Next Mithilesh resents the milkman’s appearance at the apartment door and cancels the milk delivery. Then it’s the vegetable vendors—hmm, aren't those bitter melon purchases suspiciously haggle-free?? And then he pretends that his mother is lonely and needs her daughter-in-law to spend the days with her helping with housework. On and on and on it goes.

Now, insane jealousy that is both unwarranted and hilarious is not unknown in films. Here’s Rex Harrison in Preston Sturges's Unfaithfully Yours coming unhinged over a bad user interface as he plots to kill his supposedly unfaithful wife:

But whether the problem in MMPAW is the pacing or the writing or the fact that we’re not in the 1950s anymore, here it just isn’t funny. Like, really not funny. And this movie can’t decide whether it’s trying to tug at our heartstrings or make us snicker—but director Arora distinctly seems to expect us to feel sympathy for the librarian and his pathetic insecurity as he works to wall his wife off from all contact with the non-mother-in-law universe.

The film gives no indication that Veena notices that something is amiss, or that she has any objection to being treated as untrustworthy. In fact, Veena's character is quickly made irrelevant to the story. Maybe that's supposed to be the film's way of showing that Mithilesh is entirely focused on his own obsession. But it has the side effect of turning Veena from a real and intriguing character into an invisible woman about whom it's hard to care--which suggests that perhaps Mithilesh doesn't feel much of anything about her, either, other than his pride in having snagged a beauty.

At last, after all the ridiculous non-rivals have made Mithilesh thoroughly paranoid, a plausible actual rival appears in Lucknow. He’s Aakash (Kay Kay Menon), the bride’s childhood friend, who is in town to install Lucknow University's new computer system. He’s smart and thoughtful, he’s known her forever, he’s way taller than Mithilesh, and he’s always around, making Veena laugh and conversing with her as if she were an actual human with interests and intelligence. Oh, and he’s handsome (being Kay Kay) and funny and can even sell a sad song:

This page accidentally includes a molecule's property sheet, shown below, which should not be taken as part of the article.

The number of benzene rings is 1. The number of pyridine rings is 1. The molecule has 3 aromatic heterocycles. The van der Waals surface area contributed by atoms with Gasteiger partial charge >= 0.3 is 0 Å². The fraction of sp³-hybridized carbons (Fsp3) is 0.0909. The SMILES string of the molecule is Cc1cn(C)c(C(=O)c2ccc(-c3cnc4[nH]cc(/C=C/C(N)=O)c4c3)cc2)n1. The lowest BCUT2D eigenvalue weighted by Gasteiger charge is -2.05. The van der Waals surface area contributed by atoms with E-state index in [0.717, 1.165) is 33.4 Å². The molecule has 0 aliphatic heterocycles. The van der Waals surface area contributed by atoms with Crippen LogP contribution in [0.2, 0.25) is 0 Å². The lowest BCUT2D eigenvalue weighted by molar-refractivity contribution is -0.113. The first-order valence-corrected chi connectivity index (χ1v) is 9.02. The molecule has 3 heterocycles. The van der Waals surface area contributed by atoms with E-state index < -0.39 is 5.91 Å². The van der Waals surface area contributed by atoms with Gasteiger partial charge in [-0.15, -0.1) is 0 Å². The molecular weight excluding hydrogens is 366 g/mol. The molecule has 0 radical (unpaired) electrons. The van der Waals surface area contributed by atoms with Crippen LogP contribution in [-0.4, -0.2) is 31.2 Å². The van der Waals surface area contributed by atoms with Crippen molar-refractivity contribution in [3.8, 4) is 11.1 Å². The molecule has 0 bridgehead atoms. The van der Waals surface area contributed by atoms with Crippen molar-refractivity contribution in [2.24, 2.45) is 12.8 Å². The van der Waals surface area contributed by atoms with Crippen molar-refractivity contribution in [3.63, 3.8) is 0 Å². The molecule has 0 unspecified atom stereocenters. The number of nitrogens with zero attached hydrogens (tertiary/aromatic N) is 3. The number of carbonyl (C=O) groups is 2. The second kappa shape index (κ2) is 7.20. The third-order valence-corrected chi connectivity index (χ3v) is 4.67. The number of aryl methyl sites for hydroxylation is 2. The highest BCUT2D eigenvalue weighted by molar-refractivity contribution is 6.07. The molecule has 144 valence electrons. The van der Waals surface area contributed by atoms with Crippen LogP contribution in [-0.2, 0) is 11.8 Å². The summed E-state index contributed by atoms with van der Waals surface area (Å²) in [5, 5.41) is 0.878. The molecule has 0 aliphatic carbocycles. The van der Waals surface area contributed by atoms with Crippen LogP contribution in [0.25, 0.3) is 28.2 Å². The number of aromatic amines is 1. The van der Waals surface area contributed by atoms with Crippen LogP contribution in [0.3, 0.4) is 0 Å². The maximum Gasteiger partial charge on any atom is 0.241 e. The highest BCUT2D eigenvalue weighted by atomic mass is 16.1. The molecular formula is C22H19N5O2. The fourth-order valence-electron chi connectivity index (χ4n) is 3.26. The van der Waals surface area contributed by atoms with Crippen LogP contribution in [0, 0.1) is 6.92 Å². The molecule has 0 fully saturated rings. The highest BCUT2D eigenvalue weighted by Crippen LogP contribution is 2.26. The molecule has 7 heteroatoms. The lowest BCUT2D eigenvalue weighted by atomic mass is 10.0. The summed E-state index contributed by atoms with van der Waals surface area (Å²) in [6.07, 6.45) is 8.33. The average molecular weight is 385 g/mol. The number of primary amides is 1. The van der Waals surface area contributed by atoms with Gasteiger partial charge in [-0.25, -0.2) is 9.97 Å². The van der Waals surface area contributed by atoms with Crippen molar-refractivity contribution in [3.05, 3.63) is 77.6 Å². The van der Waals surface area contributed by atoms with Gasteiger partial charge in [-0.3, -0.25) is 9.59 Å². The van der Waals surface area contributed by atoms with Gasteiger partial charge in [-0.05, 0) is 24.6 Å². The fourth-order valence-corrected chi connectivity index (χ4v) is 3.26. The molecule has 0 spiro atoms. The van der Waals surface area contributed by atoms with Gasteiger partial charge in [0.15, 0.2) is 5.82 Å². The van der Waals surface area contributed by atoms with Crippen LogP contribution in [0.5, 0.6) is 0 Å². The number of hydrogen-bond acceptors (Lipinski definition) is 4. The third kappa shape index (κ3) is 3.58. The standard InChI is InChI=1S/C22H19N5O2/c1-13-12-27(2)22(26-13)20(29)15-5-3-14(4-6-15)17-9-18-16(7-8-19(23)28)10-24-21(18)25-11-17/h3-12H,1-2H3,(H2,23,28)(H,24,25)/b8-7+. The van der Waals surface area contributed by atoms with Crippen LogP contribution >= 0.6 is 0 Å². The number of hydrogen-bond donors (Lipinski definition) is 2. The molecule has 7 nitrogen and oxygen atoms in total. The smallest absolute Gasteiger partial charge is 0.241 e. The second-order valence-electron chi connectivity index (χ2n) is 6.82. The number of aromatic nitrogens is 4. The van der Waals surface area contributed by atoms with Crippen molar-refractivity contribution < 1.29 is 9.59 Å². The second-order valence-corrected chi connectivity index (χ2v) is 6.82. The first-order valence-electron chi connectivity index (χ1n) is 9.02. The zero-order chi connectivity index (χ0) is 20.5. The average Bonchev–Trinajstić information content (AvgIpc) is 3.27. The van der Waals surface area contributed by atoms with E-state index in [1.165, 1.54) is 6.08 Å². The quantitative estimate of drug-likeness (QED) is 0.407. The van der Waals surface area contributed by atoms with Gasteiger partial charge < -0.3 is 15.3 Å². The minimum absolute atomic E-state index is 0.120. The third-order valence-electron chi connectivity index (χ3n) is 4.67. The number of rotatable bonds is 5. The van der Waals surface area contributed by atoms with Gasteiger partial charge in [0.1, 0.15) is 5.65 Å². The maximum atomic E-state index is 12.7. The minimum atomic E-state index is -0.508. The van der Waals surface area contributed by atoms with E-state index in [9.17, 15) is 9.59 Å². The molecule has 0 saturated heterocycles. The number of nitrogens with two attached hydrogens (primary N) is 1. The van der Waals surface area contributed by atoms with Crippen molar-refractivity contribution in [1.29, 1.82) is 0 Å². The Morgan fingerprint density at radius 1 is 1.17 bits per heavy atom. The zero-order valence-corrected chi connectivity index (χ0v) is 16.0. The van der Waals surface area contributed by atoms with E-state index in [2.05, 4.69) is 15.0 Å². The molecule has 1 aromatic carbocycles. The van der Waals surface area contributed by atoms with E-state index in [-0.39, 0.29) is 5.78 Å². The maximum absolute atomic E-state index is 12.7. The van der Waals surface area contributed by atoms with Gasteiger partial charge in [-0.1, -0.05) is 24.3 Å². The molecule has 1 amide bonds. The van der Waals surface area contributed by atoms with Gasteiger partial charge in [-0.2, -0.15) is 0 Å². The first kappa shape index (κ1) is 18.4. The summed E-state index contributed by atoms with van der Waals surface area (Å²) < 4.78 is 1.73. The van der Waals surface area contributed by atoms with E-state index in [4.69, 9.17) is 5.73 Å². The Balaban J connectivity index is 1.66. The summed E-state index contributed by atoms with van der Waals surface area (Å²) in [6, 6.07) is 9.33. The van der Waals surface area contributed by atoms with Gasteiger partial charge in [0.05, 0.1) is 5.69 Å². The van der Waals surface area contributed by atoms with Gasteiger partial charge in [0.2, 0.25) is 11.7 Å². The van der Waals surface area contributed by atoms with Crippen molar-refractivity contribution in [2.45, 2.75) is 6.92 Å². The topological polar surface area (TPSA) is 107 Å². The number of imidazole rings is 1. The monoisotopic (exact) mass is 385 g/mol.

Around this point Mithilesh convinces himself of the completely insane notion that Veena wants a divorce so she can marry Kay Kay and that Uncle is actually abetting this plot. (What? Why on earth would he do that? Oh, never mind.)

He decides to be gallant about the whole thing and give Veena up gracefully. This section is a little heartbreaking—not because Mithilesh is sorrowful, but because we've seen no indication that Veena wishes to be given up. Rather, she is delighted at the return of that nice man she agreed to marry as Mithilesh focuses his attention on her for the first time since the wedding. He cooks for her. He asks her to meet him at a  swanky romantic restaurant.

And there, as she eats her soup, Mithilesh tells Veena that he knows her secret and that he’s fine with a divorce. Her actual secret is that she’s pregnant with twins, so she leaves, furious and embarrassed, and goes straight back to her parents. He realizes he’s been a jerk and a dope (duh). They suffer apart briefly and then reconcile, whew, to live what the film wants us to believe will be a perfect, happy life now that Mithilesh has overcome his unreasonable jealousy.

The omniscient narrator (Naseeruddin Shah) deus-ex-machinates that Aakash will get married and move to Bangalore—dispatching Mithilesh's most feared rival in a too-neat solution that won't sort out underlying issues any better than the faux-rakhee ceremony. Honestly, would it have been too much to suggest that our hero actually needs to figure out how to trust his wife?

*Must google kudzu. Does it grow from seeds?